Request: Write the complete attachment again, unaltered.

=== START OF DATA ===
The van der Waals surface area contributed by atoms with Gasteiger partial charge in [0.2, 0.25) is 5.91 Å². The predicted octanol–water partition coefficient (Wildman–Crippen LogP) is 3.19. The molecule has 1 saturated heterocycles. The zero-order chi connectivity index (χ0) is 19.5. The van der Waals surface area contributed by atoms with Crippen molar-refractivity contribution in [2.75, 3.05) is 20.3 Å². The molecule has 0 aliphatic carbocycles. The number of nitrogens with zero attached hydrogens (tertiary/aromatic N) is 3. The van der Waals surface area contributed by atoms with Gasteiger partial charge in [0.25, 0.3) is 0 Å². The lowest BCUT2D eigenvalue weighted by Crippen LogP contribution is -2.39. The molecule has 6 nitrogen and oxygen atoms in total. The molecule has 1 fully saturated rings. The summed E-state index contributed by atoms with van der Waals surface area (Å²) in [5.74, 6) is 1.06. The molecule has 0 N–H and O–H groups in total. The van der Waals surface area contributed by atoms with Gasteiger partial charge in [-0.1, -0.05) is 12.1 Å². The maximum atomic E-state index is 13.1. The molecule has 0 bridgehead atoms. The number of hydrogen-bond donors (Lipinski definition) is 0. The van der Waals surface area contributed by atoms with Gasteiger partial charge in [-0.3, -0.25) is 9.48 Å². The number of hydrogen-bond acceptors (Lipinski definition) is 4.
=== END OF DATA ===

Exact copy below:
The van der Waals surface area contributed by atoms with Gasteiger partial charge in [0.2, 0.25) is 5.91 Å². The predicted octanol–water partition coefficient (Wildman–Crippen LogP) is 3.19. The molecule has 1 saturated heterocycles. The zero-order chi connectivity index (χ0) is 19.5. The van der Waals surface area contributed by atoms with Crippen molar-refractivity contribution in [2.75, 3.05) is 20.3 Å². The molecule has 0 aliphatic carbocycles. The number of nitrogens with zero attached hydrogens (tertiary/aromatic N) is 3. The van der Waals surface area contributed by atoms with Gasteiger partial charge in [0.25, 0.3) is 0 Å². The lowest BCUT2D eigenvalue weighted by Crippen LogP contribution is -2.39. The molecule has 6 nitrogen and oxygen atoms in total. The molecule has 1 fully saturated rings. The summed E-state index contributed by atoms with van der Waals surface area (Å²) in [5.74, 6) is 1.06. The molecule has 0 N–H and O–H groups in total. The van der Waals surface area contributed by atoms with Gasteiger partial charge in [-0.1, -0.05) is 12.1 Å². The maximum atomic E-state index is 13.1. The molecule has 0 bridgehead atoms. The number of hydrogen-bond donors (Lipinski definition) is 0. The van der Waals surface area contributed by atoms with Gasteiger partial charge in [-0.3, -0.25) is 9.48 Å². The number of hydrogen-bond acceptors (Lipinski definition) is 4.